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AGRICULTURAL NEWS OF THE WEEK
FEDERAL RESERVE BANK OF DALLAS

Number 794

Wednesday, March 17, 1965

EROSION
I S MAJ 0 R C 0 N S E R V A T I 0 N PROBLEM
Soil erosion is still the dominant conservation problem on the non-Federal
rural land of the United States, according to an interpretative report of the National
Inventory of Soil and Water Conservation Needs recently published by the U. S. Department of Agriculture. The report shows that nearly two-thirds of the land included in
the inventory still needs conservation treatment. The publication is a narrative interpretation of the statistical summary of the inventory released by the USDA in 1962.
Single copies of Miscellaneous Publication No. 971, Soil and Water Conservation Needs - A National Inventory, may be obtained from the Office of Information,
U. S. Defartment of Agriculture, Washington, D. C. 20250.
B 0 L L
WEEVILS
SURVIVE
WINTER
Preliminary surveys of hibernating boll weevils in the Texas High Plains
area indicate encouraging progress in the all-out campaign begun last fall to halt
the westward spread of this cotton pest, reports the USDA. Ground trash collected
during January 1965 in a nine-county area showed an average of only 281 live weevils
per acre, compared with 2,650 weevils found during the corresponding period last
year. Campaign workers attribute this nearly 90% reduction to the intensive eradication effort conducted in September and October 1964 to kill the boll weevils before they had a chance to go into hibernation.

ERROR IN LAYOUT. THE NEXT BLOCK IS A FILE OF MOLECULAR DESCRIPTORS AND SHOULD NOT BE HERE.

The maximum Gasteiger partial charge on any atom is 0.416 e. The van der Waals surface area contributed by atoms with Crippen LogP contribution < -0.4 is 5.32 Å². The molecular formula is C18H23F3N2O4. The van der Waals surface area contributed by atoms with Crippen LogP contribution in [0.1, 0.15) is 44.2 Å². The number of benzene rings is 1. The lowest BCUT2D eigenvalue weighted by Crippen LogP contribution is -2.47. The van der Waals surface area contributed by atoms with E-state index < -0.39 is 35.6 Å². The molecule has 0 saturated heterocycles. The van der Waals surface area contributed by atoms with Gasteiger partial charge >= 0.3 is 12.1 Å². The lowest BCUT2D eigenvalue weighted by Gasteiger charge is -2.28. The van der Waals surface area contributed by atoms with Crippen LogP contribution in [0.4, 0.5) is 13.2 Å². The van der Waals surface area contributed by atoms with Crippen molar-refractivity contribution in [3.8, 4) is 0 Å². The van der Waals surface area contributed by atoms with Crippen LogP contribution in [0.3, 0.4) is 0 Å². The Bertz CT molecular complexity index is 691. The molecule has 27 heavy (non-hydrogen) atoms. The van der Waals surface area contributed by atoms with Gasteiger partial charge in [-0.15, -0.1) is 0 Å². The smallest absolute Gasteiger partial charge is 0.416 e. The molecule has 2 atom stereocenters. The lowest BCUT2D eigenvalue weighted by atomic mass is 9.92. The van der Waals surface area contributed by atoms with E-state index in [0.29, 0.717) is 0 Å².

FEWER

W0 0 L

P R I CE S

DE CL I NE

World wool prices have declined 20% to 25% since March 1964, when they
were at their highest level since 1957, according to the Economic Research Service.
The lower price level resulted from (1) declining mill use of raw wool in the principal manufacturing countries, (2) larger world supplies, (3) shifts to use of lowerpriced man-ma.de fibers, and (4) changing monetary and fiscal policies in several
producing and consuming countries. With continued large supplies, world wool prices
likely will remain at about current levels during the first half of 1965, and there
probably will be some downward adjustments in domestic wool prices during the year
as a result.
Q· ~· wool prices have declined 5% to 10% since May 1964, when they were
at their highest level since 1957· Compared with world prices, the smaller decline
in U. S. wool prices during 1964 and early 1965 probably resulted. from the limited
quantity of domestic wool available for sale, since only nominal sales were made in
the past 4 to 6 months. Consequently, U. S. wool prices were higher than those for
comparable grades of foreign wools. The average price received by U. S. producers
for shorn wool during 1965 likely will be moderately below the 1964 level as a result of increased blending and substitution of man-made fibers and of larger world
fiber supplies, points out the ERS.

RE CR E A T I 0 N- C 0 NS E R VAT I 0 N S T I CKE R
A new $7 recreation-conservation sticker will entitle the driver of a
private noncommercial auto and all his passengers to admission to most Federal recreation areas for the year beginning April 1, 1965, according to the USDA. (An